Sensitivity of Older Patients to Antipsychotic Motor Side Effects: A PET Study Examining Potential Mechanisms

Hiroyuki Uchida, Shitij Kapur, Benoit H. Mulsant, Ariel Graff-Guerrero, Bruce G. Pollock, David C. Mamo

Research output: Contribution to journalConference paper

60 Citations (Scopus)


Objective: It is generally held that the elderly are more sensitive to motor side effects of antipsychotics, although the mechanisms for such an effect are not fully understood. The objective of this study was to examine whether this sensitivity is due to a central pharmacokinetic (i.e., higher occupancy for a given plasma level) or pharmacodynamic (i.e., greater functional effects for a given occupancy) effect. Design: Crossectional. Setting: Centre for Addiction and Mental Health, Toronto, Ontario, Canada. Participants: Thirteen subjects aged 50 (mean +/- standard deviation age: 62 +/- 9 years) with schizophrenia or schizoaffective disorder who were receiving risperidone. Measurements: Dopamine D-2 bingind potential in the striatum, using [C-11]raclopride positron emission tomography scan. D-2 receptor occupancy was calculated, using age-corrected measure from healthy individuals and region of interest analysis. Results: The authors observed the expected nonlinear relationship between total risperidone and 9-hydroxyrisperidone plasma level and striatal D-2 receptor occupancy. The estimated plasma level of risperidone plus 9-hydroxyrisperidone associated with 50% maximal receptor occupancy was 7.3 ng/mL, which is similar to what has been reported in younger patients. However, extrapyramidal side effects (EPS) were observed in seven subjects at D-2 occupancy of 34%-79%, occupancy levels that are lower than previously reported for younger patients in whom EPS are rare at occupancies lower than 80%. Conclusion: The observation of greater functional effect (EPS in this case) for a given drug occupancy than the younger patients supports a pharmacodynamic mechanism for age-related antipsychotic drug sensitivity. This finding has important implications for dosing of antipsychotics in older patients with schizophrenia. (Am J Geriatr Psychiatry 2009; 17:255-263)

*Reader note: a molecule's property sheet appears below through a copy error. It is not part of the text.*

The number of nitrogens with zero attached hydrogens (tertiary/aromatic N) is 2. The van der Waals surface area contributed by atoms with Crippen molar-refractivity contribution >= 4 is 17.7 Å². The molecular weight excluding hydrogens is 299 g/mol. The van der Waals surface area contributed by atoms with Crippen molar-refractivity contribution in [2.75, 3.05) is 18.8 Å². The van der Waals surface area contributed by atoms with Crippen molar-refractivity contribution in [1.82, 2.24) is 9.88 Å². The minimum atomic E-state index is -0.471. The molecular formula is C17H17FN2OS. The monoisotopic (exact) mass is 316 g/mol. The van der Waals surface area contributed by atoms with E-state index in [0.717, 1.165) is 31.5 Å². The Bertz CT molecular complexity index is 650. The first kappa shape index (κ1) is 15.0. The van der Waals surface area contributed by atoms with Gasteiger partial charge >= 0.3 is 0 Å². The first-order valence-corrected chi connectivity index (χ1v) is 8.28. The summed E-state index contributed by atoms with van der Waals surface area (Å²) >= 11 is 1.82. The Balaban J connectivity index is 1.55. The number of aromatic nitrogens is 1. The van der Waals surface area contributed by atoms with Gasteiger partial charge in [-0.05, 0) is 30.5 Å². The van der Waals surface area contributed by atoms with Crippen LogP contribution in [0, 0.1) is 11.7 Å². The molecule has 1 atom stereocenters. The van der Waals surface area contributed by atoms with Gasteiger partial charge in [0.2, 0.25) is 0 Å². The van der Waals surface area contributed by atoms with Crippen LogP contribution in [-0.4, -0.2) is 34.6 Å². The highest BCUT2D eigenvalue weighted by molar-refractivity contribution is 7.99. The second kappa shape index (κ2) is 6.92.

Original languageEnglish
Pages (from-to)255 - 263
Number of pages9
JournalAmerican Journal of Geriatric Psychiatry
Issue number3
Publication statusPublished - Mar 2009
Event26th Collegium Internationale Neuro-Psychopharmacologicum Congress (CINP) - Munich, Germany
Duration: 13 Jul 200817 Jul 2008


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